People who are getting divorced in Minnesota often ask questions about Minnesota’s child support laws.  The Minnesota child support statute changed significantly in 2007.  If you were divorced before 2007, you are probably operating under the “old” system.  If you were divorced after 2007, you are operating under the new system.  You can read the entire Minnesota child support statute here:

The main difference between pre-2007 and post-2007 child support laws is the method by which child support is calculated.  Under the old law, the key element was which parent had physical custody.  The parent with physical custody was owed child support by the other parent.  The amount of support was a percentage of the other parent’s net income, or take-home pay: 25% for one child,30% for two children, 35% for three children, 39% for four children, and so on.

The new child support law looks at the income of both parents.  Now, which parent has physical custody has nothing to do with it.  The important concept is “parenting time.”  Under the new law, each parent has a child support obligation.  The amount is determined by looking at each parent’s gross (before tax) income.  The calculation is fairly complex, and I use a computer program to figure it out.  You can use the same computer program I use by going here:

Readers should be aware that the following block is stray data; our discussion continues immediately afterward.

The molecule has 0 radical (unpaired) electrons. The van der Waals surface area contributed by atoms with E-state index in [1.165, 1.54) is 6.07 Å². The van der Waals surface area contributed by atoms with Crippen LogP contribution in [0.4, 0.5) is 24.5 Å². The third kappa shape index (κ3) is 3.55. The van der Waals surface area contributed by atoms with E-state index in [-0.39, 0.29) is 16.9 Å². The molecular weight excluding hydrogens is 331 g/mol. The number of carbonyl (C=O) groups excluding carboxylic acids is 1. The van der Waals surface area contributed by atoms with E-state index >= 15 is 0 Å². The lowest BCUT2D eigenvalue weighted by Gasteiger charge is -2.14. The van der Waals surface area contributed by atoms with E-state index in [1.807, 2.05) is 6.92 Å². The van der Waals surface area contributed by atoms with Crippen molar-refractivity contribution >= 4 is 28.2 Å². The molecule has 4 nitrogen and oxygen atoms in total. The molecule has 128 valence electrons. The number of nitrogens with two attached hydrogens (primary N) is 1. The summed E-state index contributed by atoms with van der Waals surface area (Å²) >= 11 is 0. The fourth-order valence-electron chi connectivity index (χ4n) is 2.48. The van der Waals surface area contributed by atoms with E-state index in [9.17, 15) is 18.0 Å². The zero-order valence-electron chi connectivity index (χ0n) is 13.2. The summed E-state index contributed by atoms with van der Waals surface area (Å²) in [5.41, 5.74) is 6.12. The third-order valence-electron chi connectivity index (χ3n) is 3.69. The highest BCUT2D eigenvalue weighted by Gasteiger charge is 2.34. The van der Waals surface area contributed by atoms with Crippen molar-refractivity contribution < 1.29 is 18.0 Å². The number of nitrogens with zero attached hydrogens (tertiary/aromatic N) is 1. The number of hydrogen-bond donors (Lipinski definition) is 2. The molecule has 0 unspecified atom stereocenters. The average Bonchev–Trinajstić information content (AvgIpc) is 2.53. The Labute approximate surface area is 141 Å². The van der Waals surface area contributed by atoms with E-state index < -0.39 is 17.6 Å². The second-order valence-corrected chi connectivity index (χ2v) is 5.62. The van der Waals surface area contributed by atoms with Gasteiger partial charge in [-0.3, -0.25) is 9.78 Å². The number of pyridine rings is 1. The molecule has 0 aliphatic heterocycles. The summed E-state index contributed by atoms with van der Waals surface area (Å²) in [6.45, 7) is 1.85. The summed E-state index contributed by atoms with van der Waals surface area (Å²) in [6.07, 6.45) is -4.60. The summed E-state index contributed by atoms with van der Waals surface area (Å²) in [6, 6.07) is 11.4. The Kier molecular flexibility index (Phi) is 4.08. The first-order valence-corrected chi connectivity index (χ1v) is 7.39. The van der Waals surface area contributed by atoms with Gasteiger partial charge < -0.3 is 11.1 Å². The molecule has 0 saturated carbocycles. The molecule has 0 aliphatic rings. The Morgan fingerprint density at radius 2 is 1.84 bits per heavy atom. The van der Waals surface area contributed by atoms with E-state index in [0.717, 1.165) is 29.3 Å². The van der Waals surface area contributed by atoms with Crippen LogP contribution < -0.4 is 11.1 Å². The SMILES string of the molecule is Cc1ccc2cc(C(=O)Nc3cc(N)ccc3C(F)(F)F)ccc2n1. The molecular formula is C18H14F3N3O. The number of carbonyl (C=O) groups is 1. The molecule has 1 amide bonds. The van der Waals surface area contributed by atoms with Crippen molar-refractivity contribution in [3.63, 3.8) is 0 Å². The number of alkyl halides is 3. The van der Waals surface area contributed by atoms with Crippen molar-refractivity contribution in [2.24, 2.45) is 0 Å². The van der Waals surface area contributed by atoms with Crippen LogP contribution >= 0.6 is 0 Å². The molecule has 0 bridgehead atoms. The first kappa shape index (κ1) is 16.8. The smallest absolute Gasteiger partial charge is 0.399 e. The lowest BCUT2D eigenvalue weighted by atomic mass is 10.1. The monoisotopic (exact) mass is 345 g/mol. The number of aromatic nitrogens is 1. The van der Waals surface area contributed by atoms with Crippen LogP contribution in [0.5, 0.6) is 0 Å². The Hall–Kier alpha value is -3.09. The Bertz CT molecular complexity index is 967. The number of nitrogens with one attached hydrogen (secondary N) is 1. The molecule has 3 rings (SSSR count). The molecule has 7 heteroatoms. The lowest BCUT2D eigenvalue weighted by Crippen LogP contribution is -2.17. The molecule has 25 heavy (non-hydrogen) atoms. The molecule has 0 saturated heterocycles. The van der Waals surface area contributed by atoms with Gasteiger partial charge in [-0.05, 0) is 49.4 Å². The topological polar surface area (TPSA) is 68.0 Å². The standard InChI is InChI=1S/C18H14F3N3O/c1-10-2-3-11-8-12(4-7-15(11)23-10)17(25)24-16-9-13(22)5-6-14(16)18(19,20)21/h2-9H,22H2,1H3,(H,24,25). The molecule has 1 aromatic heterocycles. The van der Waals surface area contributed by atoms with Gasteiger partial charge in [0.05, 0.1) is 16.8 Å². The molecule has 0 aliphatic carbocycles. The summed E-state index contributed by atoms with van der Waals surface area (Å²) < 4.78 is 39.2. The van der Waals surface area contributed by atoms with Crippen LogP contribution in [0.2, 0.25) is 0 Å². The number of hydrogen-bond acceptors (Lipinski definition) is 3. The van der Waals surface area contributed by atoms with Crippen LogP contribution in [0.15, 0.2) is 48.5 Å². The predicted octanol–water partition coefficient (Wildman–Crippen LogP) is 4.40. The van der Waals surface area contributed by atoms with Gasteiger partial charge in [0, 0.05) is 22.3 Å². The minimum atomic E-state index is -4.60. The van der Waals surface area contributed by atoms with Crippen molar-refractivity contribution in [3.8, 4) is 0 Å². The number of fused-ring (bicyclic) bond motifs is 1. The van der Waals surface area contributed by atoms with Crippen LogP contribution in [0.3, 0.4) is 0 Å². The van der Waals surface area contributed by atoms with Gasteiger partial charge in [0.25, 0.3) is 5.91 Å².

However, now in Minnesota, the amount of parenting time has a direct impact on the amount of child support.  The more parenting time one has, the less child support he or she has to pay.

Let’s face it folks: when people get divorced, its mostly about the money:  Who gets how much.  Who pays what bills. 

I’ve been praciticng divorce law in Minnesota since 1992.  Back then, people would fight about who got physical custody,  because the “winner” would receive more money.  The legislature thought that by changing the child support law they would create a system that was more fair and that led to fewer disputes.  They were wrong.  Now people fight about parenting time.  And, the “winner” still receives more money.

A lot of attorneys and others who comment on the state of family law in Minnesota would have you believe that divorce can be wonderful, that you can just spend an hour or two in mediation, resolve all of your differences fairly, reach a fair agreement and every thing will be great.  But, if your marriage relationship has come to the point where you are getting divorced, that should be pretty good evidence that you can’t get along, that you can’t have fair discussions and that you can’t reach agreements.  If you could do that, you probably wouldn’t be getting divorced.

So maybe its time to contact an experienced divorce lawyer?